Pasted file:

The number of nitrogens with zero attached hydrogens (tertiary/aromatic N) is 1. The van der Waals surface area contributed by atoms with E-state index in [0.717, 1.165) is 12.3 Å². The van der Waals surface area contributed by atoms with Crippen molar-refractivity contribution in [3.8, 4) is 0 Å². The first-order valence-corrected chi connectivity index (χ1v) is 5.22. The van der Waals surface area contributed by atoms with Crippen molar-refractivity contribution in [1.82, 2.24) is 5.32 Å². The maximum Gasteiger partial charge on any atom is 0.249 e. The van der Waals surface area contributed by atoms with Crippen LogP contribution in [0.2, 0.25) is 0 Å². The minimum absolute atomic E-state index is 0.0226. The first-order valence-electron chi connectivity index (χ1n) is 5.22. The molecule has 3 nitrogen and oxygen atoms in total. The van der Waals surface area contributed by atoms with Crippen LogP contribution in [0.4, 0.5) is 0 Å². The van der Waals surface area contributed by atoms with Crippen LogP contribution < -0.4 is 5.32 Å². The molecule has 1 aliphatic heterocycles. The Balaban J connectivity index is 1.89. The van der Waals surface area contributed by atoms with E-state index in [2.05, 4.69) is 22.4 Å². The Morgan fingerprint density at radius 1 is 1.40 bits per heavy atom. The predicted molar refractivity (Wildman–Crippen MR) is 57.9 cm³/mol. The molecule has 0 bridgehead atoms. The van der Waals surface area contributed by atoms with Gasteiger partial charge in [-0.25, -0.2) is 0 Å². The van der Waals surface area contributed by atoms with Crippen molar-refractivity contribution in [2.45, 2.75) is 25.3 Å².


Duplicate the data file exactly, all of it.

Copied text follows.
The number of nitrogens with zero attached hydrogens (tertiary/aromatic N) is 1. The van der Waals surface area contributed by atoms with E-state index in [0.717, 1.165) is 12.3 Å². The van der Waals surface area contributed by atoms with Crippen molar-refractivity contribution in [3.8, 4) is 0 Å². The first-order valence-corrected chi connectivity index (χ1v) is 5.22. The van der Waals surface area contributed by atoms with Crippen molar-refractivity contribution in [1.82, 2.24) is 5.32 Å². The maximum Gasteiger partial charge on any atom is 0.249 e. The van der Waals surface area contributed by atoms with Crippen LogP contribution in [0.2, 0.25) is 0 Å². The minimum absolute atomic E-state index is 0.0226. The first-order valence-electron chi connectivity index (χ1n) is 5.22. The molecule has 3 nitrogen and oxygen atoms in total. The van der Waals surface area contributed by atoms with Crippen LogP contribution in [0.4, 0.5) is 0 Å². The van der Waals surface area contributed by atoms with Crippen LogP contribution < -0.4 is 5.32 Å². The molecule has 1 aliphatic heterocycles. The Balaban J connectivity index is 1.89. The van der Waals surface area contributed by atoms with E-state index in [2.05, 4.69) is 22.4 Å². The Morgan fingerprint density at radius 1 is 1.40 bits per heavy atom. The predicted molar refractivity (Wildman–Crippen MR) is 57.9 cm³/mol. The molecule has 0 bridgehead atoms. The van der Waals surface area contributed by atoms with Gasteiger partial charge in [-0.25, -0.2) is 0 Å². The van der Waals surface area contributed by atoms with Crippen molar-refractivity contribution in [2.45, 2.75) is 25.3 Å².